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Nod, vb. 1) intr. to incline the head: “she did n.” Gent. I, 1, 120. Gent. I, 1, 120 “where oxlips and the --ing violet grows,” Mids. II, 1, 250. “with --ing of their plumes,” Cor. III, 3, 126. “nor wink, nor n., nor kneel,” Tit. III, 2, 43. “if thou canst n., speak too,” Mcb. III, 4, 70. “trees that n. unto the world,” Ant. IV, 14, 6. An effect of drowsiness: “you n.” Shr. I, 1, 254. IV, 1, 209. Caes. IV, 3, 271. Done by way of making a slight salutation: “so he --ed,” Ant. I, 5, 47. With at: “courteous feathers which bow the head and n. at every man,” All's IV, 5, 112. “he --s at us, as who should say, I'll be even with you,” H6B IV, 7, 99. “you shall see him n. at me,” Troil. I, 2, 211. With on: “if Caesar carelessly but n. on him,” Caes. I, 2, 118. With to: “n. to him, elves,” Mids. III, 1, 177. “as if Olympus to a molehill should in supplication n.” Cor. V, 3, 31.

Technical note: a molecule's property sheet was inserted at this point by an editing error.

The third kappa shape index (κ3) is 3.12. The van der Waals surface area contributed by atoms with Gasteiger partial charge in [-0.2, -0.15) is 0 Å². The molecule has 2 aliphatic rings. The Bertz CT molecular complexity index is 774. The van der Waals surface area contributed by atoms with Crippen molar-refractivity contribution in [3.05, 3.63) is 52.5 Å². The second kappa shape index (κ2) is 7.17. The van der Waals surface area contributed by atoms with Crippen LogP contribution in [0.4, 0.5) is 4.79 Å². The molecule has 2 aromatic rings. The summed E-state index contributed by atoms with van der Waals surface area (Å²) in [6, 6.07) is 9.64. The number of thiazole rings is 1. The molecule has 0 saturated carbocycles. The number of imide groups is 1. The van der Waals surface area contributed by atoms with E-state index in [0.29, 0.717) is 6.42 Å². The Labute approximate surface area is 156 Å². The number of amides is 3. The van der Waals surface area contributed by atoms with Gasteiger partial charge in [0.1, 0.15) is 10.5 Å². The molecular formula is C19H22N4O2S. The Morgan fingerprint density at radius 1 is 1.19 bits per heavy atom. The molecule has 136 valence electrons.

2) trans. a) to bend, to incline: “and n. their heads,” H6B II, 4, 22.
b) with an accus. denoting the result, == to beckon: “Cleopatra hath --ed him to her,” Ant. III, 6, 66.
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